A mother carries her child as she is briefed by a nurse during a routine visit at the Mabella Community Health Centre in Freetown on November 14, 2014. Ebola-hit Sierra Leone faces social and economic disaster as gains made since the country's ruinous civil war are wiped out by the epidemic, according to a major study. Damage to most sectors of the economy will see growth shrink from 20.1 percent last year to just five percent in 2014, the finance ministry and the United Nations Development Programme (UNDP) found. AFP PHOTO/ FRANCISCO LEONG (Photo credit should read FRANCISCO LEONG/AFP/Getty Images)
A mother breastfeeds her child as they wait to see a doctor for a routine visit at the Kuntorloh Community Health Centre in the outskirts of Freetown on November 14, 2014. Ebola-hit Sierra Leone faces social and economic disaster as gains made since the country's ruinous civil war are wiped out by the epidemic, according to a major study. Damage to most sectors of the economy will see growth shrink from 20.1 percent last year to just five percent in 2014, the finance ministry and the United Nations Development Programme (UNDP) found. AFP PHOTO/ FRANCISCO LEONG (Photo credit should read FRANCISCO LEONG/AFP/Getty Images)
A baby is prepared for a vaccination during a routine doctor's visit at the Kuntorloh Community Health Centre in the outskirts of Freetown on November 14, 2014. Ebola-hit Sierra Leone faces social and economic disaster as gains made since the country's ruinous civil war are wiped out by the epidemic, according to a major study. Damage to most sectors of the economy will see growth shrink from 20.1 percent last year to just five percent in 2014, the finance ministry and the United Nations Development Programme (UNDP) found. AFP PHOTO/ FRANCISCO LEONG (Photo credit should read FRANCISCO LEONG/AFP/Getty Images)
BEIJING, CHINA - NOVEMBER 14: (CHINA OUT) Medical team sets out for the Republic of Sierra Leone to help them fight against Ebola virus on November 14, 2014 in Beijing, China. Ebola virus spreads in west African nations, America and Spanish and Chinese governments sent medical teams to help their people protect against the Ebola virus. (Photo by ChinaFotoPress/ChinaFotoPress via Getty Images)
Health workers walk on November 13, 2014, on Kerry Town treatment centre, on the outskirts of Freetown, one of several instalations built by the British government in Sierra Leone on a effort to fight the outbreak of Ebola. AFP PHOTO/ FRANCISCO LEONG (Photo credit should read FRANCISCO LEONG/AFP/Getty Images)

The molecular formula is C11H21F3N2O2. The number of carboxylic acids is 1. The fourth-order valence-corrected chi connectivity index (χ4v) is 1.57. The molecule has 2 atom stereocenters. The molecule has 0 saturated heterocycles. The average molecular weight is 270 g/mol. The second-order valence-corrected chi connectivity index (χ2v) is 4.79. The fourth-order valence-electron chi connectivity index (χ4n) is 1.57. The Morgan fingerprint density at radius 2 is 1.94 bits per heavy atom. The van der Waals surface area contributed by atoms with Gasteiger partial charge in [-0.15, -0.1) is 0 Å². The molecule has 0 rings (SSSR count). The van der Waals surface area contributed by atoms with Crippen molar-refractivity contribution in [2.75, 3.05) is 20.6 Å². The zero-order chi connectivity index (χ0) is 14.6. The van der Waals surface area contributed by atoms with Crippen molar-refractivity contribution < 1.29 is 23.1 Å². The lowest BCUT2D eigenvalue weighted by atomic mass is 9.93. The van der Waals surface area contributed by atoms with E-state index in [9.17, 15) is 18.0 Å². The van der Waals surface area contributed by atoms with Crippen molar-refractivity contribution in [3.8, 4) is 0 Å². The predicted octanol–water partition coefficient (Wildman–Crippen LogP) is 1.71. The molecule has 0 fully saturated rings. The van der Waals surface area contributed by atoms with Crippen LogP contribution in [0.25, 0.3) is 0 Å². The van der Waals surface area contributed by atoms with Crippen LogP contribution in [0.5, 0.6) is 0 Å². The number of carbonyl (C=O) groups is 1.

A virologist works on November 13, 2014, in a testing lab in Kerry Town treatment center, on the ouskirts of Freetown. This is one of several labs built by the British government in Sierra Leone on a effort to fight the outbreak of ebola virus. Official figures show Ebola has claimed more than 5,100 lives across west Africa -- 2,836 of them in hardest-hit Liberia -- with the real death toll thought to be up to three times higher. AFP PHOTO/ FRANCISCO LEONG (Photo credit should read FRANCISCO LEONG/AFP/Getty Images)
A virologist works on November 13, 2014, in a testing lab in Kerry Town treatment centre, on the ouskirts of Freetown. This is one of several labs built by the British government in Sierra Leone in an effort to fight the outbreak of Ebola virus. AFP PHOTO/ FRANCISCO LEONG (Photo credit should read FRANCISCO LEONG/AFP/Getty Images)
Semi-trucks delivering supplies to Gueckedou, Guinea Conakry, Saturday Nov. 22, 2014, are stuck in heavy mud on the road from Macenta. Neighboring Mali on Saturday confirmed a new case of Ebola and said two more suspected patients are being tested, raising concern about a further spread of the disease which has already killed at least five people in the country. (AP Photo/Jerome Delay)
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By RYAN GORMAN

Growing concerns about a possible Ebola outbreak in Mali have at least one expert concerned many more people will die from the deadly disease than previously thought.